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The Inhibition of Polymorphonuclear Leukocyte Cytotoxicity by Dapsone: A POSSIBLE MECHANISM IN THE TREATMENT OF DERMATITIS HERPETIFORMIS

O. Stendahl, L. Molin and C. Dahlgren

Department of Medical Microbiology, Linköping University Medical School, S-581 85 Linköping, SwedenDepartment of Dermatology, Linköping University Medical School, S-581 85 Linköping, Sweden

Published July 1, 1978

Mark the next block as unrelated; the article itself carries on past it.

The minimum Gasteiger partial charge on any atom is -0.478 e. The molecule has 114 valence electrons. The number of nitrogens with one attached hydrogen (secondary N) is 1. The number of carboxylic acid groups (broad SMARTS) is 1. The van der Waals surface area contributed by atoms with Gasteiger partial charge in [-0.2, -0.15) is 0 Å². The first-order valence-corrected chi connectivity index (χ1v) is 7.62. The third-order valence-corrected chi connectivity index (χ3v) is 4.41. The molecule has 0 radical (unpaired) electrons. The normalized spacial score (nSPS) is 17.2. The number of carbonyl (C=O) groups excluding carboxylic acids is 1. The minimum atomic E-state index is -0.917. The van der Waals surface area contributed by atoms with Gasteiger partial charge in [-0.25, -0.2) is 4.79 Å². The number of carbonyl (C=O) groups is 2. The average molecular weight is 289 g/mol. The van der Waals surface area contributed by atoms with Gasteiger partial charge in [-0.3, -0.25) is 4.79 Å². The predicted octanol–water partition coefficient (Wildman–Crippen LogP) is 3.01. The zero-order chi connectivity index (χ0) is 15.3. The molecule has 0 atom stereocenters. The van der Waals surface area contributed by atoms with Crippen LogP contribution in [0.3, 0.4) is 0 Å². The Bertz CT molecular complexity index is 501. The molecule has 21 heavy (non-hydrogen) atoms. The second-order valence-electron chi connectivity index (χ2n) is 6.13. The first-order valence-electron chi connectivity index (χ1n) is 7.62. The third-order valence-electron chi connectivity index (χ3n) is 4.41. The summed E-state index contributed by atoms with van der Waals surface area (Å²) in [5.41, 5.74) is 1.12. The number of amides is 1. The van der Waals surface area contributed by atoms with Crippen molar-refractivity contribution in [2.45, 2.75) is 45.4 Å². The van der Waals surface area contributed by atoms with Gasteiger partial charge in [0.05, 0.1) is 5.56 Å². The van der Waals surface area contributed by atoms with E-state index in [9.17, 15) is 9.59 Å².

The effect of the sulfone compound 4,4′-diaminodiphenyl sulfone (dapsone) on normal human polymorphonuclear leukocytes (PMNL) has been investigated in vitro. The drug has a dramatically beneficial effect in dermatitis herpetiformis in which the PMNL and immune complexes has been stressed to be of importance for the development of the skin lesions. Pruritus disappears and the inflammatory eruptions clear within a few days of starting therapy. The effect of dapsone has been evaluated on the different stages of phagocytosis. Using dapsone concentrations (1-30 μg/ml) comparable with those found after therapeutic doses, we have found that the drug interferes primarily with the myeloperoxidase (MPO)-H2O2-halide-mediated cytotoxic system in the PMNL. No effect was observed on random locomotion, chemotaxis, phagocytic ingestion, oxidative metabolism, or the release of lysosomal enzymes. Kinetic studies in a cell-free system with purified MPO revealed a competitive type of inhibition using varying concentrations of NaI. Furthermore, the inhibition resulted in reduced candidicidal activity during phagocytosis of Candida albicans, and reduced cytotoxicity to adjacent mammalian cells measured as the 51Cr release from virus-induced lymphoma cells. Because the MPO-H2O2-halide system not only fulfills the antimicrobial activity but is suggested to be a modulator of the inflammatory reaction as well, the action of dapsone in dermatitis herpetiformis may in part be explained by its effect on this system.

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